Friday, August 4, 2017
Guest blogger Professor Jamie Abrams is Associate Professor of Law at the University of Louisville Brandeis School of Law where she teaches Torts, Family Law, Legislation, and Women and the Law. Her research focuses on reproductive and birthing decision-making, gendered citizenship, legal protections for immigrant victims of domestic violence, and legal education pedagogy. Professor Abrams' most recent work includes Debunking the Myth of Universal Male Privilege, in the University of Michigan Journal of Law Reform, and The Feminist Case for Acknowledging Women’s Acts of Violence in the Yale Journal of Law & Feminism
Imagine if domestic violence activists could reframe its politicization and present the issue for public response anew. How would the issue be framed and described? What legal solutions would be identified? Who would be accountable for effective results? I suggest that such an exercise would reveal that the domestic violence movement is politicized around the internalities of victims and perpetrators in ways that collaterally restrain efforts to end domestic violence.
Internalities are the condition of being internal or contained within. This term describes the ways in which domestic violence is politicized as a problem internal to the relationship in which it occurs. In this internalities framing, there are two actors – the victim and the perpetrator. Other actors, such as law enforcement, social support services, and lawyers, all intervene to assist once initiated, but the problem and legal responses to it are understood and defined by its internalities. The internalities framing puts our focus on the victim and the perpetrator as a contained unit: How can this victim be protected? How at risk is this victim for future violence? How will the perpetrator be prevented from contact with this victim? The “crisis” of domestic abuse is built around the victim and her needs, an understandable point of emphasis from a public safety and health standpoint, but a narrow one from the perspective of ending domestic violence.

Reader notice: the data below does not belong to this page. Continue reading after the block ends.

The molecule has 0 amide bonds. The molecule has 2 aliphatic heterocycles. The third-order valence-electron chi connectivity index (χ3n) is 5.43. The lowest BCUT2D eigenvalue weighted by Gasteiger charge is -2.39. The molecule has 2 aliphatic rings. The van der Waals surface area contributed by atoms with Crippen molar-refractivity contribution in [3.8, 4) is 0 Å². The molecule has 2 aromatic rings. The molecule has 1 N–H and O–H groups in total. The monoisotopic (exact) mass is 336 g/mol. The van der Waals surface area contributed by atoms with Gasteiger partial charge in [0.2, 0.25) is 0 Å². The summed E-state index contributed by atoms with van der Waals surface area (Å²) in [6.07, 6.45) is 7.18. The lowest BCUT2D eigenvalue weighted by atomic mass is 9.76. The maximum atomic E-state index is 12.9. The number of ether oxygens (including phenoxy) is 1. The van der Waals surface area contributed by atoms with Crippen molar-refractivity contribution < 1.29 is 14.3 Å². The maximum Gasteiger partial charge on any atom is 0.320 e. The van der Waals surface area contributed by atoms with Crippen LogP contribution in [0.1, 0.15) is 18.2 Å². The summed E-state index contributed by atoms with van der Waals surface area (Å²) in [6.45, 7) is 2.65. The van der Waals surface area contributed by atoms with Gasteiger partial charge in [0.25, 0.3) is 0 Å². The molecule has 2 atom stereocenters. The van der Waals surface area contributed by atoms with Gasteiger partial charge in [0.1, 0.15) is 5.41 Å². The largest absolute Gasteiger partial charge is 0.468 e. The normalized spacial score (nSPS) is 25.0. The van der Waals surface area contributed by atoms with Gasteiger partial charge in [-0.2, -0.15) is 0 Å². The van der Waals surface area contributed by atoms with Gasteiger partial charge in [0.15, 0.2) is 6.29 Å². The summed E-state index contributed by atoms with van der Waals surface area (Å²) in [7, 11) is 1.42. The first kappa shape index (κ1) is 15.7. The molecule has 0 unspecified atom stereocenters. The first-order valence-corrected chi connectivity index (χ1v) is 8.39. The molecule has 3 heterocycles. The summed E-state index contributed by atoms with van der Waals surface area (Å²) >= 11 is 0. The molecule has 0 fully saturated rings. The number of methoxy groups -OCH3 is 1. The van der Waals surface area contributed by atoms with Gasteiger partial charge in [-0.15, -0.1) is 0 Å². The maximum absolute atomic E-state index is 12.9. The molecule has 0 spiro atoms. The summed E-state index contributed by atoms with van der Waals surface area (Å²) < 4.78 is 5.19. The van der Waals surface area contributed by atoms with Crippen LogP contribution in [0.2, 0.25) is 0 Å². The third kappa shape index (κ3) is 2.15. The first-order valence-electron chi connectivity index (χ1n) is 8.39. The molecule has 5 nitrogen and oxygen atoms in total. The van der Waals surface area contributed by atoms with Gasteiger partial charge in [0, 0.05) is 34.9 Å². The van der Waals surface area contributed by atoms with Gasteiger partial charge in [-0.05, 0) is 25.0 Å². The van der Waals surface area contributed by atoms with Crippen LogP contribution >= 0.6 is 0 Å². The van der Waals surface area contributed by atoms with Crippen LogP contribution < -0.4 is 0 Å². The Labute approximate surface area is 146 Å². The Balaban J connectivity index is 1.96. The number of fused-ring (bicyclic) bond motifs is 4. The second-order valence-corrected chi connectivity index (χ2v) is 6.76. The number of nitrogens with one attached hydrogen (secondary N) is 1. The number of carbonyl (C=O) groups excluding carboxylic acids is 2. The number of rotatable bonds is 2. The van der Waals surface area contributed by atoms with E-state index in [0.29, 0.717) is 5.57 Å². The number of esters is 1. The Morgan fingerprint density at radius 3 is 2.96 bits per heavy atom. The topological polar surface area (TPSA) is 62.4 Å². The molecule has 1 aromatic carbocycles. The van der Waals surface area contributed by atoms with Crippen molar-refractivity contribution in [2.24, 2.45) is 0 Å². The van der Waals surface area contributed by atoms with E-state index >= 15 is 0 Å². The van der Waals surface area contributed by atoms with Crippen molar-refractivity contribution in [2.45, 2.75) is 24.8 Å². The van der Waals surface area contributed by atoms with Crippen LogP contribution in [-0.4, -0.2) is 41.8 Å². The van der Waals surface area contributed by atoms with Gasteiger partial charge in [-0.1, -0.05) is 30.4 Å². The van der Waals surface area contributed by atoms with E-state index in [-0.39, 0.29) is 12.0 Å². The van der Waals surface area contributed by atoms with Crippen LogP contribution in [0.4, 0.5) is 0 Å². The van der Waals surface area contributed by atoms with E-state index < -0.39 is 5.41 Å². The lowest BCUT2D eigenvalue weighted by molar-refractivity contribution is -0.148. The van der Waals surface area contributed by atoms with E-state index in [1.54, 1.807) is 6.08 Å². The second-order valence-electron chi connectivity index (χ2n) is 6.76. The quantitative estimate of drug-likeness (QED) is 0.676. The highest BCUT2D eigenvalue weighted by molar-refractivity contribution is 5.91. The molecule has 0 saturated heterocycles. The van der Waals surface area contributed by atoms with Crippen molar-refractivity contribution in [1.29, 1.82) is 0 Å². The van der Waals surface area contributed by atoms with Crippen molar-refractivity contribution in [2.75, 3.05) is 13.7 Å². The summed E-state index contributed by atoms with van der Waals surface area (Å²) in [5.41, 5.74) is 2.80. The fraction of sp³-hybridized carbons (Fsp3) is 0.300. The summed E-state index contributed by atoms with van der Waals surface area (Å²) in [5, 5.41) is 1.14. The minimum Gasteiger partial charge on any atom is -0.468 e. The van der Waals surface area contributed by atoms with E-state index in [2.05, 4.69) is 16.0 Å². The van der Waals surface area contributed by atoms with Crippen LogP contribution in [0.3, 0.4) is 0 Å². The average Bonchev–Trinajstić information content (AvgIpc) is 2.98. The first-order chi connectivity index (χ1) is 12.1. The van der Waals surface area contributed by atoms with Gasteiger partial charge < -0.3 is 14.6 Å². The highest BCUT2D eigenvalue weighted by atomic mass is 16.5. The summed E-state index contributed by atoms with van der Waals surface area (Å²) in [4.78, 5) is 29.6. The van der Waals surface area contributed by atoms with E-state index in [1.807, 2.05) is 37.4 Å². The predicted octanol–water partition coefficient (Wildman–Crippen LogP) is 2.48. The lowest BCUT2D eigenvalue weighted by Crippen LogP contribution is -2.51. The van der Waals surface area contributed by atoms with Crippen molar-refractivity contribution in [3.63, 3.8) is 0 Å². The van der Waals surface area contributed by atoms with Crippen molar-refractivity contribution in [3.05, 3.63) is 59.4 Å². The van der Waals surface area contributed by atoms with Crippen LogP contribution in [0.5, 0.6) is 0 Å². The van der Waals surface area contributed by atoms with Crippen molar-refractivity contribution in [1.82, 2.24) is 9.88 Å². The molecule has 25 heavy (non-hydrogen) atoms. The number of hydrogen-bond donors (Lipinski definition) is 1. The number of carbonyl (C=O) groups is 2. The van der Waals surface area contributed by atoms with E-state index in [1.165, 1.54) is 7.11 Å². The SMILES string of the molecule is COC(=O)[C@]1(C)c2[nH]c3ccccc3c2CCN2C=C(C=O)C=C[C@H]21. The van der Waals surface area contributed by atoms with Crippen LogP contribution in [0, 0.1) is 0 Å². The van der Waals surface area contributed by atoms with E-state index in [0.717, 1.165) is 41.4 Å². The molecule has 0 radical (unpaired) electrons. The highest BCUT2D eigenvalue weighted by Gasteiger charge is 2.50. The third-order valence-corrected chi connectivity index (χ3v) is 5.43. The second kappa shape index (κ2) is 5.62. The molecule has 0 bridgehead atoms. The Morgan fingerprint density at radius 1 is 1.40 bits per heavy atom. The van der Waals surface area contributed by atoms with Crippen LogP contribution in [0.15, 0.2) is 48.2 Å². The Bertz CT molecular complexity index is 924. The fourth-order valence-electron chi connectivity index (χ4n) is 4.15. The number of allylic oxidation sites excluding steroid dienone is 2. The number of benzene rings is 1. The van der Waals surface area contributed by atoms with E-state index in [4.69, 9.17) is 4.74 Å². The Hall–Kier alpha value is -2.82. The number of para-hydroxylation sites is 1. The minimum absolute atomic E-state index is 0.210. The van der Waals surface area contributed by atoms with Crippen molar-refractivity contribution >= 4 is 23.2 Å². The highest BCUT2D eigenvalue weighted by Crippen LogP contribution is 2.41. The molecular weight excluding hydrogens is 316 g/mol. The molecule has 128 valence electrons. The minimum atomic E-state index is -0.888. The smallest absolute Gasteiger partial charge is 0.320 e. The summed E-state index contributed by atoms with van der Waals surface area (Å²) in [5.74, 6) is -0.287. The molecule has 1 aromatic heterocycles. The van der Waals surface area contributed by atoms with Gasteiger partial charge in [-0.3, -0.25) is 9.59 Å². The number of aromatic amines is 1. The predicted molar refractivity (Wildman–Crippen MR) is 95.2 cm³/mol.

There are considerable strengths to an internalities framing, particularly when understood in historical context. It uniquely grew out of understandings of domestic violence as discerned from women victims and the consciousness-raising dialogues that brought these individual experiences together collectively. This framing gave powerful voice to a silent epidemic historically insulated in the family with minimal state intervention or response. Giving voice to the experiences of survivors and developing social, political, and legal interventions to those experiences is one of the greatest accomplishments of the second-wave feminist movement.